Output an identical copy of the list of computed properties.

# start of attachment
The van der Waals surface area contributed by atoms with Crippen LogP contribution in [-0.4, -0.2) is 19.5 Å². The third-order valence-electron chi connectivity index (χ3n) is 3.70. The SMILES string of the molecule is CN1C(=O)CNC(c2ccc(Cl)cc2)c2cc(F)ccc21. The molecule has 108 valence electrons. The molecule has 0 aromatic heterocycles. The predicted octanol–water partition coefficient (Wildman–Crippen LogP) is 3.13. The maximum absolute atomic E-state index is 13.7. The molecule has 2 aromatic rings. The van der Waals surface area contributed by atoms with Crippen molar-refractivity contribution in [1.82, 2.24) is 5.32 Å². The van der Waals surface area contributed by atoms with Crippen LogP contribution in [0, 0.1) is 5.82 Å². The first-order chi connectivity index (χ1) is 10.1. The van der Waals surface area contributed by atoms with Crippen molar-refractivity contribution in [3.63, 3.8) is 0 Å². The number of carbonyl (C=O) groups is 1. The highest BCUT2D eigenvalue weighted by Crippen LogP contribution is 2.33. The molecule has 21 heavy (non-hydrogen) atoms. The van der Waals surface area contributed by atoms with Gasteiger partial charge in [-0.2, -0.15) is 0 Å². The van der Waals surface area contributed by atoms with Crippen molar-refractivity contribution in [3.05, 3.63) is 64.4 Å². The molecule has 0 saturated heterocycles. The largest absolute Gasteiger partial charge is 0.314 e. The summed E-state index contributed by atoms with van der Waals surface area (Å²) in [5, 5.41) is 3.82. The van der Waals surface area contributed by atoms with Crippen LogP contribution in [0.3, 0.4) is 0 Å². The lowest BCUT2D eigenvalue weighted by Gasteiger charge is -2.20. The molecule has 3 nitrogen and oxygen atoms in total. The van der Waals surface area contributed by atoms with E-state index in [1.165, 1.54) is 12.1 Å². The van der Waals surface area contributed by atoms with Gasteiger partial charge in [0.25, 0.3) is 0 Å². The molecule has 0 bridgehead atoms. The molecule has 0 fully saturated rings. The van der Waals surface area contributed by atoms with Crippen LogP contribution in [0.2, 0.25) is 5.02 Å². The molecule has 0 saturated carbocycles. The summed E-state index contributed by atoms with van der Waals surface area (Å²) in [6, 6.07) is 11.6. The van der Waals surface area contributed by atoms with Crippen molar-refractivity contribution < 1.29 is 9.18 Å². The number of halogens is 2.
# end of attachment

The van der Waals surface area contributed by atoms with Crippen LogP contribution in [-0.4, -0.2) is 19.5 Å². The third-order valence-electron chi connectivity index (χ3n) is 3.70. The SMILES string of the molecule is CN1C(=O)CNC(c2ccc(Cl)cc2)c2cc(F)ccc21. The molecule has 108 valence electrons. The molecule has 0 aromatic heterocycles. The predicted octanol–water partition coefficient (Wildman–Crippen LogP) is 3.13. The maximum absolute atomic E-state index is 13.7. The molecule has 2 aromatic rings. The van der Waals surface area contributed by atoms with Crippen molar-refractivity contribution in [1.82, 2.24) is 5.32 Å². The van der Waals surface area contributed by atoms with Crippen LogP contribution in [0, 0.1) is 5.82 Å². The first-order chi connectivity index (χ1) is 10.1. The van der Waals surface area contributed by atoms with Crippen molar-refractivity contribution in [3.63, 3.8) is 0 Å². The number of carbonyl (C=O) groups is 1. The highest BCUT2D eigenvalue weighted by Crippen LogP contribution is 2.33. The molecule has 21 heavy (non-hydrogen) atoms. The van der Waals surface area contributed by atoms with Gasteiger partial charge in [-0.2, -0.15) is 0 Å². The van der Waals surface area contributed by atoms with Crippen molar-refractivity contribution in [3.05, 3.63) is 64.4 Å². The molecule has 0 saturated heterocycles. The largest absolute Gasteiger partial charge is 0.314 e. The summed E-state index contributed by atoms with van der Waals surface area (Å²) in [5, 5.41) is 3.82. The van der Waals surface area contributed by atoms with Crippen LogP contribution in [0.3, 0.4) is 0 Å². The lowest BCUT2D eigenvalue weighted by Gasteiger charge is -2.20. The molecule has 3 nitrogen and oxygen atoms in total. The van der Waals surface area contributed by atoms with E-state index in [1.165, 1.54) is 12.1 Å². The van der Waals surface area contributed by atoms with Gasteiger partial charge in [0.25, 0.3) is 0 Å². The molecule has 0 bridgehead atoms. The molecule has 0 fully saturated rings. The van der Waals surface area contributed by atoms with Crippen LogP contribution in [0.2, 0.25) is 5.02 Å². The molecule has 0 saturated carbocycles. The summed E-state index contributed by atoms with van der Waals surface area (Å²) in [6, 6.07) is 11.6. The van der Waals surface area contributed by atoms with Crippen molar-refractivity contribution < 1.29 is 9.18 Å². The number of halogens is 2.